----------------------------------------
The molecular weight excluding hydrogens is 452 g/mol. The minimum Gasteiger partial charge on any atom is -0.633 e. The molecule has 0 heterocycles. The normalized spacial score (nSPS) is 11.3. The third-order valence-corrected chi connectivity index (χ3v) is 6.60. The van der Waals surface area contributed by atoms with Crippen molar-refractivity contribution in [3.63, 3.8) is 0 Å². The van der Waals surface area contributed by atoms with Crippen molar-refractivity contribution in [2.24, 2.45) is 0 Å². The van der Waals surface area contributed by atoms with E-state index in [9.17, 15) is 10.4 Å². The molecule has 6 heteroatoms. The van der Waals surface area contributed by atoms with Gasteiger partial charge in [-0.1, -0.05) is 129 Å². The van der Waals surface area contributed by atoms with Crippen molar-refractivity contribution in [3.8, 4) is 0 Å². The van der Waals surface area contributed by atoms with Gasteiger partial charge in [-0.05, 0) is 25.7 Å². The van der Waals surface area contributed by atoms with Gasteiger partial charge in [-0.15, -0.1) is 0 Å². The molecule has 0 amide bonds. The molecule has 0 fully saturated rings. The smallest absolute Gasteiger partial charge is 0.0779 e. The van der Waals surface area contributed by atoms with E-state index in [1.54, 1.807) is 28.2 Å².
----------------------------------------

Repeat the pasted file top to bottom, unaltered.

The molecular weight excluding hydrogens is 452 g/mol. The minimum Gasteiger partial charge on any atom is -0.633 e. The molecule has 0 heterocycles. The normalized spacial score (nSPS) is 11.3. The third-order valence-corrected chi connectivity index (χ3v) is 6.60. The van der Waals surface area contributed by atoms with Crippen molar-refractivity contribution in [3.63, 3.8) is 0 Å². The van der Waals surface area contributed by atoms with Crippen molar-refractivity contribution in [2.24, 2.45) is 0 Å². The van der Waals surface area contributed by atoms with E-state index in [9.17, 15) is 10.4 Å². The molecule has 6 heteroatoms. The van der Waals surface area contributed by atoms with Gasteiger partial charge in [-0.1, -0.05) is 129 Å². The van der Waals surface area contributed by atoms with Crippen molar-refractivity contribution in [3.8, 4) is 0 Å². The van der Waals surface area contributed by atoms with Gasteiger partial charge in [-0.05, 0) is 25.7 Å². The van der Waals surface area contributed by atoms with Gasteiger partial charge in [-0.15, -0.1) is 0 Å². The molecule has 0 amide bonds. The molecule has 0 fully saturated rings. The smallest absolute Gasteiger partial charge is 0.0779 e. The van der Waals surface area contributed by atoms with E-state index in [1.54, 1.807) is 28.2 Å².